3. ar904

    ar904 New Member

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    I guess I'm not sure if the property is a "legal shooting zone". There are no coyotes threatening livestock but the rabbits are threatening the landowners lively hood as they are eating all her plants (she owns a nursery). Her ex-husband used to shoot them now and again there so I'm guessing that their wasn't much complaining going on from the neighborhood. I'm just trying to get all my rabbits in a row, so to speak.
  4. Scott

    Scott Well-Known Member

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    In WA some rabbits are protected and you cannot shoot them. Plus you have to be within a legal shooting area. If you go to the fish and game website you will see there is no season on them period. As far as hunting goes the only real time it is legal is in the act of depredation otherwise you would need a license just like you would for any other property. Thats just the way it is supposed to be done but I don't most people follow the law.

    Scott
  5. tionico

    tionico Active Member

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    Easiest way to find out about the legal shooting zones is to go onto your county's website and try and figure out where the mapping and zoning stuff is. Most times there is a place where you can enter the tax parcel number, or use the street address of the property, and it will pull up that parcel's file. Usually there will be an option to view maps, which brings up the countywide mapping feature. Again, usually, there is a row of tickboxes to one side in a menu, and "no shooting" might be one of the options. Alternatively, the county ordinances should be available online at the county's website, wander about until you turn up the bit about firearms, no shooting zones, etc. Hopefully there will be a map, or detailed boundaries of such zones. Last resort, ring up your local constabulary and make a direct query. If you learn that property is NOT legal for shooting, I'd wait at least a few weeks before actually doing it. If its a rural area, and others shoot there from time to time, I doubt anyone will create a fuss. BBesides, if's na kin git em ta awl lahn up lak ye wuz a sayin all's itud tek would be one bullit... make it a big'un and put a mess ob em in yer stewpot alongside summa them greens yer frien's a growin.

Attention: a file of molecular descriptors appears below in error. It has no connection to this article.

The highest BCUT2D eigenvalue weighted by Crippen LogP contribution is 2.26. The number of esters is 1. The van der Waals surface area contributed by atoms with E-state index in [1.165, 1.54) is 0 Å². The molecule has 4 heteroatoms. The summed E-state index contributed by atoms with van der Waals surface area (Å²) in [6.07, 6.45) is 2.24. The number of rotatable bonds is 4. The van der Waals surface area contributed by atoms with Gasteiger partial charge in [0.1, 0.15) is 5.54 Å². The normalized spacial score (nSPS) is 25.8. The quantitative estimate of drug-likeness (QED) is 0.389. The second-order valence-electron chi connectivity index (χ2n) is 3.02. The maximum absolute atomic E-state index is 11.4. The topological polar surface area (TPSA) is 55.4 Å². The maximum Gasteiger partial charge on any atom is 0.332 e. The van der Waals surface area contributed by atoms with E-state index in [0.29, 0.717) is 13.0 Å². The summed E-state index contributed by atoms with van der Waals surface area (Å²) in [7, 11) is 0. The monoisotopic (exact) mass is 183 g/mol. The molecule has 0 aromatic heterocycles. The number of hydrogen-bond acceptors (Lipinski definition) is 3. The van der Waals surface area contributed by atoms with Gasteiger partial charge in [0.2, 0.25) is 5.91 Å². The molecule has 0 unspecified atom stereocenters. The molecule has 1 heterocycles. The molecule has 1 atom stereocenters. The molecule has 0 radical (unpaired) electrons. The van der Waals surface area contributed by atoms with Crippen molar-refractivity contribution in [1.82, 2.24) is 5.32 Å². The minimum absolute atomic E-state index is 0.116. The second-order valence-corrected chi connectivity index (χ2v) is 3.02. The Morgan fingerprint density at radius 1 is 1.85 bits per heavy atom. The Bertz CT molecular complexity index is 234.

6. torpedoman

    torpedoman Member